It was previously recommended that puppy training should start after your dog has had all of their vaccines and boosters. As a result, dogs developed behavioral issues during the Critical Period of Socialization, which ranges from 3-17 weeks of age. The other timeframe for training is the Fear period.
The Dog Developmental Periods
The first Fear period begins at around 8-10 weeks of age. During this time the owners should be managing their puppy’s environment and exposing her to lots of different stimuli for socialization reasons. This first period usually passes without any obvious signs or behavior changes.
The second period is varies, but for most dogs occurs as a 2-3 week period in late adolescence, ranging between 6 and 14 months of age. During this time owners have usually given their dog more independence and freedom, so it can be a shock when their dogs behavior changes and they do things so seemingly out of character.
During this developmental period your dogs brain is hyper alert and sensitive to anything bad that may happen. A single frightening experience can have a permanent impact on your dog for the rest of their life.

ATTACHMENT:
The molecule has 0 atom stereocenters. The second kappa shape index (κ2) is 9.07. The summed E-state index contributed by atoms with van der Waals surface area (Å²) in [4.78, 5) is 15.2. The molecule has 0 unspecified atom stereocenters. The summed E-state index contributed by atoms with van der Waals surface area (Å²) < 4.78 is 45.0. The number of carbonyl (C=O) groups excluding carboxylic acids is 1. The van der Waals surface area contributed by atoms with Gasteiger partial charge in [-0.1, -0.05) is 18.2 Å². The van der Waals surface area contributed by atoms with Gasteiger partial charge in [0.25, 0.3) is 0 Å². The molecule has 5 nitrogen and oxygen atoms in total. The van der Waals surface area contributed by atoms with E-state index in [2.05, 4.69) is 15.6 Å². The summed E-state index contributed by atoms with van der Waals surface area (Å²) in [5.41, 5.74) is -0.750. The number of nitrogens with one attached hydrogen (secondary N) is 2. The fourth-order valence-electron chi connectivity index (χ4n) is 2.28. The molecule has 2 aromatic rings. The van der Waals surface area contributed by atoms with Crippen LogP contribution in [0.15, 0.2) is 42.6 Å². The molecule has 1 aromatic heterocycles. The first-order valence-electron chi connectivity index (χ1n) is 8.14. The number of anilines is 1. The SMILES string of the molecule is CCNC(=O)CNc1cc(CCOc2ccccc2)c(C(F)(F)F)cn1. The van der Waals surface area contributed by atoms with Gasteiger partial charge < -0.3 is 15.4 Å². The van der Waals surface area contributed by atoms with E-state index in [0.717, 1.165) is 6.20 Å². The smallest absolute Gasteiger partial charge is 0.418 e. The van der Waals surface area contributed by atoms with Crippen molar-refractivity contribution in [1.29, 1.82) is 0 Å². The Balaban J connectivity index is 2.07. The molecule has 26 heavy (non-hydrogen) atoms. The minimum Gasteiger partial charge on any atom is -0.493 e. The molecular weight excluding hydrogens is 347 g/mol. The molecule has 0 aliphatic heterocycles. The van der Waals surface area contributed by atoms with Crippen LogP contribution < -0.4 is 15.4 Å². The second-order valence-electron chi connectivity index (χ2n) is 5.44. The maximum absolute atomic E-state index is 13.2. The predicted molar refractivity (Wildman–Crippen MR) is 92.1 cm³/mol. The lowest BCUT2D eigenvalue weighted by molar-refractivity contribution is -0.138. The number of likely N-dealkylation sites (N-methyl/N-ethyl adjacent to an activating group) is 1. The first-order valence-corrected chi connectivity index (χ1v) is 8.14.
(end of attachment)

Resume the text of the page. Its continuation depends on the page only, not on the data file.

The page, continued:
This hypersensitivity is a phenomenon called single event learning, where it takes only one negative experience to result in an intense, permanent emotional reaction. For this reason it’s important that you are proactive in minimizing their chances of exposure to negative events and when bad things do happen, you respond calmly and set the right example for your dog.
When to start dog training
Because of the Fear period, veterinarians and trainers now recommend that puppies begin classes as early as 7-8 weeks old.
The American Veterinary Society of Animal Behavior (AVSAB) states: “In general, puppies can start socialization classes as early as 7-8 weeks of age. Puppies should receive a minimum of one set of vaccines at least 7 days prior to the first class and a first deworming. They should be kept up to date on all vaccines throughout the class.”
The idea here is that inadequate socialization during the first two to three months of the puppy’s life can result in behavioral issues (including fears, phobias, avoidance, and aggression) that extend well into the dog’s life. For more see the complete Position Statement on Puppy Socialization.
While there may be some breeders and trainers who disagree, the current thinking in the medical and behavioral world is that the benefits of attending classes early outweigh any possible health risks.